Smart growth strategies for a public health problem in Louisville, KY

Bike racks have been added to many of Louisville's buses as part of the city's new initiative. Photo by Scott McIntyre for The New York Times
Over half of the residents of metropolitan Louisville, Kentucky, are considered seriously overweight, and obesity rates in the state have risen in recent years while reported outdoor physical activity has declined – despite public relations campaigns to promote biking and walking.

Now the city is trying a new approach to encourage its residents to get outside and get active. With help from the Robert Wood Johnson foundation, Louisville is changing its streets and its infrastructure to make walking and biking more viable, attractive transportation options. Among the initiatives, Louisville recently built “the city’s first bicycle lane and ensured that the redevelopment of a low-income housing project included small ‘pocket’ parks, improved traffic patterns and wider and safer sidewalks.”

As an article in the New York Times explains, obesity is a serious health concern for the city but also poses a threat to Louisville’s economic viability:

[T]he foundation made its first grant when Jerry Abramson, then the mayor, had begun to worry that obesity was lowering Louisville’s attractiveness.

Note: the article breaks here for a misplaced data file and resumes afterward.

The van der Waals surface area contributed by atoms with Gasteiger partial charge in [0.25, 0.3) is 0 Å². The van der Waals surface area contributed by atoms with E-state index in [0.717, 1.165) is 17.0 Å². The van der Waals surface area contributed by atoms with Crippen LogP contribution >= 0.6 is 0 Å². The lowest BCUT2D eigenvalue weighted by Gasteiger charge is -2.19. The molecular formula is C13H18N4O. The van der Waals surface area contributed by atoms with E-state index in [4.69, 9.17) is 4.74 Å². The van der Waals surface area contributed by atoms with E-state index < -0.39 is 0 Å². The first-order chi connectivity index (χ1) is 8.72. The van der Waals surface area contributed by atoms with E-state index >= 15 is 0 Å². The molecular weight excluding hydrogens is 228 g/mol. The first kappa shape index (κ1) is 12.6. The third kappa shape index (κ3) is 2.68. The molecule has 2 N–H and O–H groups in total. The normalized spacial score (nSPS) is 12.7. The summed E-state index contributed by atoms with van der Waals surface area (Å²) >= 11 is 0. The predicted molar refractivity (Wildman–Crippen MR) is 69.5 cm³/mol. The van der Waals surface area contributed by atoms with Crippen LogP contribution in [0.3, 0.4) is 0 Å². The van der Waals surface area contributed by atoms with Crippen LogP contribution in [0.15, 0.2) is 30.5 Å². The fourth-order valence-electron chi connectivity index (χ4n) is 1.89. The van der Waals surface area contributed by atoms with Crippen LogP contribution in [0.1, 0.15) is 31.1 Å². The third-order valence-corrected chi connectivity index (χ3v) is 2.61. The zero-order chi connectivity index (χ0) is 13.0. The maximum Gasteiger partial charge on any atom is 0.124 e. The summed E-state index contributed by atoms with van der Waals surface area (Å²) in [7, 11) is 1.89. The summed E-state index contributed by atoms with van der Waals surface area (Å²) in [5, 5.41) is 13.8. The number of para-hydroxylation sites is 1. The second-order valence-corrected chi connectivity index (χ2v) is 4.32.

“For businesses, a healthy work force is more productive and less costly, so it became a competitiveness issue,” Mr. Abramson said. “Every city was offering tax incentives, every city was offering real estate deals but not every city had the weight problem we do.”

Mr. Abramson also began the Mayor’s Healthy Hometown Movement, to engage the city’s agencies to reverse the obesity rate.

“The grant made us think about the problem differently, that it’s not just about smart growth, it’s not just about transportation, it’s not just about parks or better nutrition, it’s about all of those things and more,” said Mary Lou Northern, senior adviser to Louisville’s current mayor, Greg Fischer.

Designing places to better accommodate pedestrians and bicyclists gives people the option to incorporate exercise into their daily routines. Louisville leaders are working to make that happen, and in doing so are also creating the features more and more Americans want in their cities, towns and neighborhoods.

Read more: A City Tries to Slim Down [New York Times, June 13, 2011]